Markus Kuhn | 4 Jul 10:28 2001
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Re: Luit and screen [was: anti-luit]

On Wed, 4 Jul 2001, Robert de Bath wrote:
> On 1 Jul 2001, Juliusz Chroboczek wrote:
> > RB> Tho I do agree that luit should be integrated into screen eventually.
> > Impossible for licensing reasons.  I should hope that luit will get
> > into the XFree86 tree.
> Shame, I assume you're using code that has to stay under the MIT licence.

This GPLphobia is getting completely ridiculous. The very notion of "code
that has to stay under the MIT licence" is a contradiction in itself. Do
you guys out there ever actually read the licences that you make such a
fuzz about? Hats off to the Microsoft Psychological Warfare Project; the
new anti-GPL paranoia-amplification drugs they've administered to our
water supplies over the last three years actually work better than anyone
ever expected!

Of course you can contribute MIT licence code to GPL projects without any
problems whatsoever. Of course our code doesn't become GPLed by that.
You still can use it in your own commercial products afterwards and give
others the right to do so. Of course you as the author of GPL or MIT code
can give away the same program under any other possible licence, as you
please. You can even add LGPLed code to MIT-licences code without anything
bad happening to either.

The GPL is an absolutely fabulous idea, but since there is so much
unjustified phobia around it, I'd recommed to donate anything that you
produce related to support the use of UTF-8 under POSIX to the public
domain (as I did with all my font and other UCS things on my web pages).
This seems to maximise impact in other projects as it takes away the fuel
from any potential licence discussion.

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Edmund GRIMLEY EVANS | 4 Jul 10:57 2001

Re: Luit and screen [was: anti-luit]

Markus Kuhn <mgk25 <at> cam.ac.uk>:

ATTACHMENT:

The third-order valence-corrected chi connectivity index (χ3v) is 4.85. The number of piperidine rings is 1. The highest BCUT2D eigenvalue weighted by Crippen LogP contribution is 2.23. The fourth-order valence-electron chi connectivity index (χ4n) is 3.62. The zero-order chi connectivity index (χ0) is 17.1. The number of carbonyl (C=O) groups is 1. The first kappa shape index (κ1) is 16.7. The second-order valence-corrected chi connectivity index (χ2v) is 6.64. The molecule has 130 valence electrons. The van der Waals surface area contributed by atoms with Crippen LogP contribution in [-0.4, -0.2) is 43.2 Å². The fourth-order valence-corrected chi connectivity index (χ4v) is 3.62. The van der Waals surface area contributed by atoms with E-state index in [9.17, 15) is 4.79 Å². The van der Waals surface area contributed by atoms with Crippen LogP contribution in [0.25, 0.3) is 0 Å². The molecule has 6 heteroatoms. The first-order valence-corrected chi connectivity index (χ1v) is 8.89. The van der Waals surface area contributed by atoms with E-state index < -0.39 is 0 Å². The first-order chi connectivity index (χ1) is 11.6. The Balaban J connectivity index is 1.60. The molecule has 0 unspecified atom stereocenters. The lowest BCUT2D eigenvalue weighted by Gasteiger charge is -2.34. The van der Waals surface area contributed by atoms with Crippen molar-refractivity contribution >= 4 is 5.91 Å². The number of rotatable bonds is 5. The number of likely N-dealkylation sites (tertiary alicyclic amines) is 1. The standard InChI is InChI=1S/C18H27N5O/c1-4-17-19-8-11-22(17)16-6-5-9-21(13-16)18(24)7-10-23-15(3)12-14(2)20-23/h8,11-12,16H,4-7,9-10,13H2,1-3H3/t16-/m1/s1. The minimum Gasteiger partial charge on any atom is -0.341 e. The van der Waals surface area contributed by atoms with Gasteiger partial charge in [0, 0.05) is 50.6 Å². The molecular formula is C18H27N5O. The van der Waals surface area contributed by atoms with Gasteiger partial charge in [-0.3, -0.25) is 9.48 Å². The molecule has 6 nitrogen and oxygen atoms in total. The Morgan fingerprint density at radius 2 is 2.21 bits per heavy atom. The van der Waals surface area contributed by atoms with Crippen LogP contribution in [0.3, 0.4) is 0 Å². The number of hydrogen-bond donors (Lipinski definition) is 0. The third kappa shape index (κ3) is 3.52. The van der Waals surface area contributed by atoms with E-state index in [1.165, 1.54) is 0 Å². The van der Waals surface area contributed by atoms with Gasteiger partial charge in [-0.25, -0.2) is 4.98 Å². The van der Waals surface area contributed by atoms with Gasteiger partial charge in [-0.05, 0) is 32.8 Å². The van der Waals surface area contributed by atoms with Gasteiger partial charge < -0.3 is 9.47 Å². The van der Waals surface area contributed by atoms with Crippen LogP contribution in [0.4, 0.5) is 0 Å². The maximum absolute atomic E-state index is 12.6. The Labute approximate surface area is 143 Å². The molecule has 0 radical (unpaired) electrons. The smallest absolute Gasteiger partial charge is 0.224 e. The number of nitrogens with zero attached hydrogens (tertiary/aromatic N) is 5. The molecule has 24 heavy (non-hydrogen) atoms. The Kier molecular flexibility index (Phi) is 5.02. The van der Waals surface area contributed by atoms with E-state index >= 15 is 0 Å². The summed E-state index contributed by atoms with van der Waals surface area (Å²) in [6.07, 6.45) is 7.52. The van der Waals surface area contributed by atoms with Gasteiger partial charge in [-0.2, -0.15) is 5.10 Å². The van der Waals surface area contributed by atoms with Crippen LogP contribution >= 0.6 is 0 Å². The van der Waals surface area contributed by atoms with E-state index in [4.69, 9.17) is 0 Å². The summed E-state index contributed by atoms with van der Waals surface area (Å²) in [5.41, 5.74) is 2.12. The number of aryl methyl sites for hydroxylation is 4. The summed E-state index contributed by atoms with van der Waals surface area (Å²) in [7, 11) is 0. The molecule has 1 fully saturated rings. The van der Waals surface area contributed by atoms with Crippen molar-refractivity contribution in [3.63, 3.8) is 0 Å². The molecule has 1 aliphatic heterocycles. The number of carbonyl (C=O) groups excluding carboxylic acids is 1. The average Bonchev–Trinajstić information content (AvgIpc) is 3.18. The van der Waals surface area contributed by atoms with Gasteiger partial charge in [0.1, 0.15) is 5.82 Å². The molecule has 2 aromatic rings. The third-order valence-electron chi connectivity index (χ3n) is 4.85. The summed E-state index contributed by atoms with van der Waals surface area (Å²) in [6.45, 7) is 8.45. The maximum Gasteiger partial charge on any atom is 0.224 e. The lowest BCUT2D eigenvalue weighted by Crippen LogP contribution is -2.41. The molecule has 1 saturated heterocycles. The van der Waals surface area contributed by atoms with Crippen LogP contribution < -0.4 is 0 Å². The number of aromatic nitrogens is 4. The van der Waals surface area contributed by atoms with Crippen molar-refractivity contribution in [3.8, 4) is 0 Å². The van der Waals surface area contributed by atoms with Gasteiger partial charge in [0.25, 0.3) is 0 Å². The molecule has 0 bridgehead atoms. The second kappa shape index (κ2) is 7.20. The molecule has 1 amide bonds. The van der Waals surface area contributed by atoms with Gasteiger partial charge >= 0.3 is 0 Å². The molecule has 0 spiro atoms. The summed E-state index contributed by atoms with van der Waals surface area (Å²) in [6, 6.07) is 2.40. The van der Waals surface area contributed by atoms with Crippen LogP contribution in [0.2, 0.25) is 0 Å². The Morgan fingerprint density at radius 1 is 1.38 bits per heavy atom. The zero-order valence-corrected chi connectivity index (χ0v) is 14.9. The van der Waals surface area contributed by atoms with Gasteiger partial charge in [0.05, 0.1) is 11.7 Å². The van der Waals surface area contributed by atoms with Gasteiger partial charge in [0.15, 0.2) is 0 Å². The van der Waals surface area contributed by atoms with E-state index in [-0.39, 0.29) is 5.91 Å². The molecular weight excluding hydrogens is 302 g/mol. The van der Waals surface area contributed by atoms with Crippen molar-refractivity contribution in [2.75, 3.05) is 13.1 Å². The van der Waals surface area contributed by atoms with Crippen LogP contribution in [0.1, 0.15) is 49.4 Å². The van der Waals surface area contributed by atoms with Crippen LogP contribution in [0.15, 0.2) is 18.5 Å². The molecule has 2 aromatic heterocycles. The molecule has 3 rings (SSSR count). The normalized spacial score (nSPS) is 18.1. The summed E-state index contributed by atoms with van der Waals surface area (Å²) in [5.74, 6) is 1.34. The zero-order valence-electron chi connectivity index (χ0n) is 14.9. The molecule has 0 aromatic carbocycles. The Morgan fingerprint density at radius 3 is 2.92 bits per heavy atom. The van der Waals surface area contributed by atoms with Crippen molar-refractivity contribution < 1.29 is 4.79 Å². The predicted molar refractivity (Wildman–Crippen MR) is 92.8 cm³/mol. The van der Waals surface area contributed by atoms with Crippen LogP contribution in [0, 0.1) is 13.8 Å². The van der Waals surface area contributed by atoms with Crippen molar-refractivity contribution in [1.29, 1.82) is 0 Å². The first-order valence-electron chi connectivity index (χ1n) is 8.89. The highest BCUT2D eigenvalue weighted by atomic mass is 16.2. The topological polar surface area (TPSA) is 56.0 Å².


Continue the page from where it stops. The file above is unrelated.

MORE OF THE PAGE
> The GPL is an absolutely fabulous idea, but since there is so much
> unjustified phobia around it, I'd recommed to donate anything that you
> produce related to support the use of UTF-8 under POSIX to the public
> domain (as I did with all my font and other UCS things on my web pages).
> This seems to maximise impact in other projects as it takes away the fuel
> from any potential licence discussion.

Another possibility is to write that your code may be distributed
under <licence of your choice> or GPL. Then people don't have to waste
time discussing whether <licence of your choice> is GPL-compatible or
not. Perl is distributed this way.

Edmund
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Linux-UTF8:   i18n of Linux on all levels
Archive:      http://mail.nl.linux.org/linux-utf8/

Pablo Saratxaga | 4 Jul 11:56 2001

Re: Luit and screen [was: anti-luit]

Kaixo!

On Wed, Jul 04, 2001 at 09:28:28AM +0100, Markus Kuhn wrote:

> You can even add LGPLed code to MIT-licences code without anything
> bad happening to either.

Not exactly, you can *link* code under LGPL with MIT-licences code.
But you cannot put LGPL code in a same file with other non (L)GPL code.

However, the problem of doing so is that the package becomes very complex,
licence-wise, as different files would have different licences, and it
will be a nightmare. So in practice it is not done, and instead use of
LGPL code is rather done trough libraries API.

--

-- 
Ki ça vos våye bén,
Pablo Saratxaga

http://www.srtxg.easynet.be/		PGP Key available, key ID: 0x8F0E4975
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Robert de Bath | 4 Jul 21:39 2001
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Re: Luit and screen [was: anti-luit]

On Wed, 4 Jul 2001, Markus Kuhn wrote:

> On Wed, 4 Jul 2001, Robert de Bath wrote:
> > On 1 Jul 2001, Juliusz Chroboczek wrote:
> > > RB> Tho I do agree that luit should be integrated into screen eventually.
> > > Impossible for licensing reasons.  I should hope that luit will get
> > > into the XFree86 tree.
> > Shame, I assume you're using code that has to stay under the MIT licence.
>
> This GPLphobia is getting completely ridiculous. The very notion of "code
> that has to stay under the MIT licence" is a contradiction in itself. Do
Oops, I just went back to the GNU site; wrong licence.
The _X11_ licence is compatible with the GPL ...
so what's the problem Juliusz? You won't be using GPL code from outside
in luit so there's no 'infection'.